Monthly Archives: March 2011

Buy apps, help Japan

From a “beautiful post by Craig Mod”:

“I pulled all of the poison out of the air — I drew it deep into my lungs and exhaled into my socks. My socks are full of the radiation, don’t touch the socks. I pulled the tsunami back. I drew the inland water back into the ocean. I pulled it over the rice paddies, unflattening them; the trees, straightening them — a billion billion leaves fluttering back into position. I drew the water back, back, back. It was easy because it was what I had to do, I tell her looking her straight in the eyes. Perhaps you don’t understand, but I had to.”

Check out “”: for a collection of apps that are donating their profits to the Japanese Red Cross Society. Buy a few. And don’t forget “Developers Against Poverty”:, which needs your donations before the end of the month.

Brent on baked blogs

My post on free apps “was linked from Daring Fireball”: a few days ago. Tons of new traffic, but my site didn’t go down. Why? An ancient but reliable version of Movable Type spitting out static files, with just a tiny bit of PHP for “Mint stats”:

“Brent Simmons talks about this lost art”: of publishing to static files instead of serving from a database:

“It’s an old technique, actually, but too rarely practiced. (Lots of weblogs in the ’90s were rendered as files-on-disk. They were built from a database plus templates and scripts and uploaded to a server. We did a bunch of this when I worked with Dave Winer at UserLand Software.)”

I couldn’t agree more with Brent’s advice, and in fact I ran this blog on Radio Userland for its first couple of years. In addition to performance, static files are portable. I can pick up this site and move it anywhere. The old web is fragile, and as web sites age, being able to permanently host them somewhere cheap and stable is going to become a big deal.

I hope a modern equivalent to Movable Type emerges eventually. For now, I’m thankful that the only time I have to worry about a web site outage is when a Dreamhost sysadmin trips over a power cord.

Twitter’s platform at 5 years

Twitter recommended upgrading to OAuth “for optimal security” and so developers don’t need to “worry about the user changing their password”. While I dislike APIs that break old clients, I saw mostly the good things about OAuth, framed around letting the user approve access to their own account.

Seven months ago, as Twitter was finishing the OAuth transition, “Buzz Andersen tweeted this”:

“Twitter isn’t just enforcing OAuth for technical reasons: it’s a way of taking control of the platform.”

I’m not sure I got it at the time. Twitter was all about open APIs, right? They encouraged new clients, and the original Mac client Twitterrific had “brought a lot of innovation and standards”: to the platform. Why would they need this level of control?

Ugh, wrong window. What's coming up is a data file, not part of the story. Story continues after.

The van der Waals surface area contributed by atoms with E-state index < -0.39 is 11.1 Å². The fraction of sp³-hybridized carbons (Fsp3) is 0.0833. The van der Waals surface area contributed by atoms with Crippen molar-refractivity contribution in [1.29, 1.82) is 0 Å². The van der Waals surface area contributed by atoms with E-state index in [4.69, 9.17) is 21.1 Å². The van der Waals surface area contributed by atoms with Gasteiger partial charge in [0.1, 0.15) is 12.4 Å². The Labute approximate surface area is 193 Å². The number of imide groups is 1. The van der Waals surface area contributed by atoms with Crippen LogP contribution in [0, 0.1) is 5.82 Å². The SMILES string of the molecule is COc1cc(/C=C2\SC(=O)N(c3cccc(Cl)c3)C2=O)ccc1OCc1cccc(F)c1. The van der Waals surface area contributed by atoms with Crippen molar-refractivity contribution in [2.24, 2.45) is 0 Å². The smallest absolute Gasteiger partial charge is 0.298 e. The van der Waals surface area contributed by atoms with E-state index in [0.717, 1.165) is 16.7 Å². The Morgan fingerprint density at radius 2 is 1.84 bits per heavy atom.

“The email from Ryan Sarver”: last week showed part of how Twitter is changing as a company, refocusing from building a network to selling a product. Reading between the lines, it seems that to effectively sell ads, Twitter feels they need to control the user experience. On Twitter clients:

“Developers have told us that they’d like more guidance from us about the best opportunities to build on Twitter. More specifically, developers ask us if they should build client apps that mimic or reproduce the mainstream Twitter consumer client experience. The answer is no.”

Disappointing. At a panel on the Twitter API at SXSW, that sadly no one from Twitter in Austin knew about, the mood was pretty dim. I said to the room that we expected more from Twitter.

Then over the weekend, Ryan clarified: “we are saying it’s not a good business to be in but we aren’t shutting them off or telling devs they can’t build them.” There’s still plenty of uncertainty, but that’s a more hopeful message. I collected some additional “related tweets on”:

Many people during SXSW asked me what this means for Tweet Library. Is Tweet Library a mainstream Twitter client? It has all the basic features of a normal client, but no, not really. It’s meant to be something more, something unique that solves problems no one else is working on, least of all Twitter.

I’m a little discouraged, but not enough to stop. I owe it to my customers to finish what I started: to fix bugs, add new features, polish the rough edges, and make Tweet Library the best app on the Twitter platform.

Overusing the term REST

Jens Alfke, “commenting on the new Rdio API”:

“Maybe we should just give up on the term REST, since it’s become so diluted as to mean nothing more than ‘HTTP API that’s not as hard to use as SOAP’?”

Sounds right. “Pure REST”: was never strictly followed, and the advantage to consistent HTTP methods — being able to abstract parts of the client details away, as with “ActiveResource”: — don’t seem like significant savings to me. Now that XML-RPC and SOAP are mostly dead, we assume that new APIs are going to be usable from any language without much effort. I won’t object to having one less acronym in the world.


Today is the 9th anniversary of this blog. Once a year I dig through old posts, remembering what the industry was like and the topics I was interested in. This time I found a link to a post Evan Williams wrote in 2001 as Pyra Labs and Blogger were struggling:

“First of all, the company (Pyra) is not dead, and the service (Blogger) is not going away. However: We are out of money, and I have lost my team.”


“Yes, things would have been very, very different if the Internet Bubble wouldn’t have burst and we were still in that…that, Other World in which we started. In that world, things that seem dumb now (such as launching a product and letting it grow for so long without making revenue from it a priority) made sense.”

The full text is “available on the Wayback Machine”: I wish more CEOs blogged with even half the sincerity.

SXSW Interactive starts this weekend. When Evan wrote the above, the conference was a few rooms along a single hallway. Now it’s a monster conference, spread across multiple venues, with a speaker database so dense I don’t even know where to start. Still, I’ll be there and hope to catch up with any of y’all making it to Austin.